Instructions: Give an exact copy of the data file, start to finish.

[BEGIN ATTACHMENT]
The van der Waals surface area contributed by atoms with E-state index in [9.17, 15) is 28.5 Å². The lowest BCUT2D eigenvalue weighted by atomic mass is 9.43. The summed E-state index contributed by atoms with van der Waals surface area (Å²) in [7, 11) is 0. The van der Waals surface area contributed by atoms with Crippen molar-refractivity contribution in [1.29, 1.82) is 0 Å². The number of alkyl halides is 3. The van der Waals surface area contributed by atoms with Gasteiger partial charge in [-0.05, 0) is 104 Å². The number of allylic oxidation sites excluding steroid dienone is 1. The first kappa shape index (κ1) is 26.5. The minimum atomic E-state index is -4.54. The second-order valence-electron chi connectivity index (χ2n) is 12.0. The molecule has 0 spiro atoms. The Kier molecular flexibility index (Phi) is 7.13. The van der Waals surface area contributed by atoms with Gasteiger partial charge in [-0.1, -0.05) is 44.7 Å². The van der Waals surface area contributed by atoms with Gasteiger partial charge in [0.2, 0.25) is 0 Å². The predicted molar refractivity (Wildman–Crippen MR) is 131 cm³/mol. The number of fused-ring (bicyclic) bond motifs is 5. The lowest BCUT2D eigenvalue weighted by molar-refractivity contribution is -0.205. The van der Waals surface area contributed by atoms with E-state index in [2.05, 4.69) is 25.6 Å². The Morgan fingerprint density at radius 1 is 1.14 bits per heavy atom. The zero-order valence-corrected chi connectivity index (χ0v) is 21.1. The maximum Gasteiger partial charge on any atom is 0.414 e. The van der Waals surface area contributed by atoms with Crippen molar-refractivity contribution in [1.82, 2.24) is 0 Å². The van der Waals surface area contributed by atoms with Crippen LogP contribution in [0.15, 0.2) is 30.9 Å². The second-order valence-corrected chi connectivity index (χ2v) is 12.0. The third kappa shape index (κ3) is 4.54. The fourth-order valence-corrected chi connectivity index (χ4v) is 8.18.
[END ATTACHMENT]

The van der Waals surface area contributed by atoms with E-state index in [9.17, 15) is 28.5 Å². The lowest BCUT2D eigenvalue weighted by atomic mass is 9.43. The summed E-state index contributed by atoms with van der Waals surface area (Å²) in [7, 11) is 0. The van der Waals surface area contributed by atoms with Crippen molar-refractivity contribution in [1.29, 1.82) is 0 Å². The number of alkyl halides is 3. The van der Waals surface area contributed by atoms with Gasteiger partial charge in [-0.05, 0) is 104 Å². The number of allylic oxidation sites excluding steroid dienone is 1. The first kappa shape index (κ1) is 26.5. The minimum atomic E-state index is -4.54. The second-order valence-electron chi connectivity index (χ2n) is 12.0. The molecule has 0 spiro atoms. The Kier molecular flexibility index (Phi) is 7.13. The van der Waals surface area contributed by atoms with Gasteiger partial charge in [-0.1, -0.05) is 44.7 Å². The van der Waals surface area contributed by atoms with Gasteiger partial charge in [0.2, 0.25) is 0 Å². The predicted molar refractivity (Wildman–Crippen MR) is 131 cm³/mol. The number of fused-ring (bicyclic) bond motifs is 5. The lowest BCUT2D eigenvalue weighted by molar-refractivity contribution is -0.205. The van der Waals surface area contributed by atoms with E-state index in [2.05, 4.69) is 25.6 Å². The Morgan fingerprint density at radius 1 is 1.14 bits per heavy atom. The zero-order valence-corrected chi connectivity index (χ0v) is 21.1. The maximum Gasteiger partial charge on any atom is 0.414 e. The van der Waals surface area contributed by atoms with Crippen molar-refractivity contribution in [1.82, 2.24) is 0 Å². The van der Waals surface area contributed by atoms with Crippen LogP contribution in [0.15, 0.2) is 30.9 Å². The second-order valence-corrected chi connectivity index (χ2v) is 12.0. The third kappa shape index (κ3) is 4.54. The fourth-order valence-corrected chi connectivity index (χ4v) is 8.18.